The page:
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The Aventina

Get to know… Mr. Steinberg!

Keith Ford Dearborn-Cain, Reporter

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Edward Steinberg was born in Montgomery, Alabama. He enjoyed living there and had a wonderful childhood. He played a lot of sports: in particular, he helped to organize a basketball team, was the YMCA junior ping pong champion of Alabama, and in high school, became a part of the tennis team. He was even on a radio station called The Junior Sports Forum, “Once a week […] listeners would send in questions, and if we couldn’t answer them, they would get a free hamburger at Joe’s.” Overall, Mr. Steinberg recalls that as a child growing up in Alabama, he was free, and in fact, Mr. Steinberg believes that there used to be “a lot more freedom for kids to run around in a small town.” However, he says that from historical perspective, it was not a good area, as there was still a lot of racial segregation, and he remembers witnessing it a lot. Mr. Steinberg recalls that as a child, he never gave it much thought, but as he became a teenager, he began to realize just what it meant. As a graduate student, he taught at an all-black college in the South, during the Civil Rights movement.

Mr. Steinberg lived in Alabama until he was 15 years old, enjoying school, when “after a series of accidents,” he got a scholarship to Phillips Exeter Academy in New Hampshire. As a child, Mr. Steinberg did not know what he wanted to be when he grew up. Both of his brothers were scientists, so he thought that he wanted to go into science, which is where he started out, but around freshman year in college (at Harvard), he decided that ne no longer wanted to be one. He then studied “everything else,” including philosophy, history, and literature, even though he admits that he still liked science.

The first time Mr. Steinberg visited Europe, he took a ship, and despite the fact that the journey took 6 days, Mr. Steinberg recalls that it was a very positive experience. He began teaching at St. Stephen’s around 5 years after it first opened in 1964, but then stopped teaching at the school for around 25 years, and resumed in the late 1990s. Mr. Steinberg admits that he really likes Rome, and that he has lived here longer than he has lived in any other country. In fact, he came to Rome because of the Finnish woman who is now his wife. At the time, Mr. Steinberg did not want to live in his then-future wife’s country, and his future wife did not want to live in the United States, so they decided to live in Rome, a place that they both liked a lot. Mr. Steinberg met his wife at an “event”, where he was doing research for his thesis, and she was a musician, who had come to Italy to study with an Italian flutist for a year.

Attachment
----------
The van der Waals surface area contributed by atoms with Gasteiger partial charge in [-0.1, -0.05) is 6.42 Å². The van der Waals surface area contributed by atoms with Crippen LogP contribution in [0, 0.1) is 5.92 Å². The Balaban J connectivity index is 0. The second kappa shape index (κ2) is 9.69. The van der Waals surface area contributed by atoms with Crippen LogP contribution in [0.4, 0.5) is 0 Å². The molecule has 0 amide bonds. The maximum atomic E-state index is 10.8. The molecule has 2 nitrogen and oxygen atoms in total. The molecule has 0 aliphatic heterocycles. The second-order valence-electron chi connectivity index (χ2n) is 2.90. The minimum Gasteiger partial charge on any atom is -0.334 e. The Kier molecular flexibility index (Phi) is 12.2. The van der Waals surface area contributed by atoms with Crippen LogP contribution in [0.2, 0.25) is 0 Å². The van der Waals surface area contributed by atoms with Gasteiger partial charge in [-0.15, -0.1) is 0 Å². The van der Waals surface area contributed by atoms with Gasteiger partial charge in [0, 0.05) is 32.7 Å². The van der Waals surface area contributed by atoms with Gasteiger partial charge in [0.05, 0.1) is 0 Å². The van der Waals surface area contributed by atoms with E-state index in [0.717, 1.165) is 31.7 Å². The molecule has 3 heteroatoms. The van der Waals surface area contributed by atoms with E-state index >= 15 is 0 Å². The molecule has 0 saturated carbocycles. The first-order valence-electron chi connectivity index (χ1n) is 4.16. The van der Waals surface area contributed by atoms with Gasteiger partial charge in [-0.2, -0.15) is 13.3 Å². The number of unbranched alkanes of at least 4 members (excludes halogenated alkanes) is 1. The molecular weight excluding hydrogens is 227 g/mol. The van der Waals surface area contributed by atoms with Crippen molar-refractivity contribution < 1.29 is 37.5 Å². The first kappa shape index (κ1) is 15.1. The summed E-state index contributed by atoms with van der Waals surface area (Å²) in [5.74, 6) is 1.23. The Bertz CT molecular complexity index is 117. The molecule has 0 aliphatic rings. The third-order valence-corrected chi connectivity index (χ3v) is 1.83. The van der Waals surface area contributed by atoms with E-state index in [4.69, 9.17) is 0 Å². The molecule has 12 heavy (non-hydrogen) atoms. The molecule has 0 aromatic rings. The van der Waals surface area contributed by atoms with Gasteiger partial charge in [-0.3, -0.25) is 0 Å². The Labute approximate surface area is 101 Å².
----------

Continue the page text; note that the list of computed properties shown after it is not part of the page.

When asked how many foreign languages he can speak, Mr. Steinberg says that in addition to English, he can fluently speak French, Italian, Finnish, and, to a certain extent, German, but says that he can read it much better than he can speak it. In his spare time, Mr. Steinberg enjoys cooking “all kinds of things.” Besides, in the late 1980s / early 1990s, Mr. Steinberg became very interested in wine, did a lot of wine tasting and even wrote a book about wine after writing his first article about wine for the magazine “Newsweek”! The book follows a vineyard throughout the entire winemaking process and has been translated into Italian, and some other languages. A fun fact – Mr. Steinberg is occasionally asked if he is related to the author John Steinbeck, but he is not. Apparently, he is often questions like that: he has even been asked whether he was related to Woody Allen!

If he could talk to his younger self, Mr. Steinberg says that he would tell himself that he is going to be very lucky in life, living in a city he likes with a wonderful wife and kids. He has two children, who are 50 and 34 years old, and two grandchildren. Mr. Steinberg likes animals: the last pet that he had was a rabbit, and although he has never had a dog, Mr. Steinberg considers himself a dog person. When asked about some words of wisdom, Mr. Steinberg says that he believes that people should be more grateful: after all, it was not until recently that we did not have to worry about not having food or shelter, and, hence, we should not take the basic pleasures of life for granted. Other than that, Mr. Steinberg advises us all to eat healthy and get enough sleep

Thanks to Mr. Steinberg and Daisy Halliwell!

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The student news site of St. Stephen's School
Get to know… Mr. Steinberg!